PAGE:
The purpose – wait for it – is to play video games. Play with friends, strangers, online or offline or by yourself. Not everyone must play, but everyone who plays will have a positive impact on the world.
This day will make the world a better place. Playing games will unite people of different races, classes, genders and ages from all over the world. They’ll forget all their problems. The world will sweep up and throw out silly squabbles into the dustbin.
What concrete steps could we take? We could start a series of gaming contests with a huge jackpot for winners. Gamers could play for a charity, and the winner could donate their cash prize to their favourite charity. A tense enough contest with interesting gamers might also be fun to watch at home. It might be something like “Iron Chef” on the Food Network, except controllers would be flying everywhere instead of cabbage.
Even if people cannot compete in this contest, they could rediscover the joys of friendship. Playday will make that happen. Playing team games will act like a glue that binds people together.
For those not interested in team games, organizers will feature games that cater to everyone’s tastes in public meeting places. These meeting places would stock up on every genre. My hope is this will reel in a wide catch of people who previously dismissed or could not afford to play games. The meeting places would also allow people to play games for free. Of course, I have no idea how to carry out this free feat, but I can still dream big.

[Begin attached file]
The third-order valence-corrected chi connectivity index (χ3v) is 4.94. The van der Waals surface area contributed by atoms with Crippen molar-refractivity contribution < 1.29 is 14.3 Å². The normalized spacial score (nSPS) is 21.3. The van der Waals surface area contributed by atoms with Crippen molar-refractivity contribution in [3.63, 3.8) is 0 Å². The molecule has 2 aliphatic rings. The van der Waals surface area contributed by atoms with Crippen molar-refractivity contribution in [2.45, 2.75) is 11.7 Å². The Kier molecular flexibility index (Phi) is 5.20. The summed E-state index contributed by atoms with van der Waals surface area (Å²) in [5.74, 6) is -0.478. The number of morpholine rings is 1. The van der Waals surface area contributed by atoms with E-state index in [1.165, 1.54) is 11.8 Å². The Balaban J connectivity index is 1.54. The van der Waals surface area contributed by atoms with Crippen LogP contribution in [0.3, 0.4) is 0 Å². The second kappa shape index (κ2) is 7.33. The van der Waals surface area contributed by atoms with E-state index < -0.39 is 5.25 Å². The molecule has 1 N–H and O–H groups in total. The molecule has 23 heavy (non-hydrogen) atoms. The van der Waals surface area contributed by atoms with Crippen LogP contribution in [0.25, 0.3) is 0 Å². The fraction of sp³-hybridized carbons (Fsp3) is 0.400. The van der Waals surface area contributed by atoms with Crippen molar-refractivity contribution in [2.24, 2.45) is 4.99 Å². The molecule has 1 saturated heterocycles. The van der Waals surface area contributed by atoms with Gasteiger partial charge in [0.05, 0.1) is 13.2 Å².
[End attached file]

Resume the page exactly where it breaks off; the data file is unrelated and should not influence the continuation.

My realistic goal is to encourage people of all ages to try games. To attract a younger audience, organizers will likely hold the holiday during the summer. That way kids will have more free time to both think about and play games. Developers, or any volunteers, could also bring games to retirement homes.
I hope everyone plays a video game on that day. There’s no reason to restrict video games to an exclusive elite. Everyone deserves to play games, to forget life’s petty problems and enjoy a hobby.
All of these people will be celebrating video games – some for the first time – on Playday. Some might begin to appreciate that games draw on both art and science. They might have questions about this entertainment. Those questions might lead to broader discussions about the role games play in our culture. Then Journey’s beautiful landscapes and poetic code might strike them as a work of art.
But you don’t have to play games. You still have free will. The police won’t knock on your door to make sure you’re playing. You won’t receive a fine for reading instead of recreating American Civil War battles on your computer. The thought police won’t track your thoughts either. You’re free to clear your mind or pursue other things on Playday.
I would think that playing free games is a good enticement. Maybe I’m wrong. However, I think you’ll come around eventually and pick up a controller. If you’ve never done that before, I’ll feel especially happy if you do it on Playday.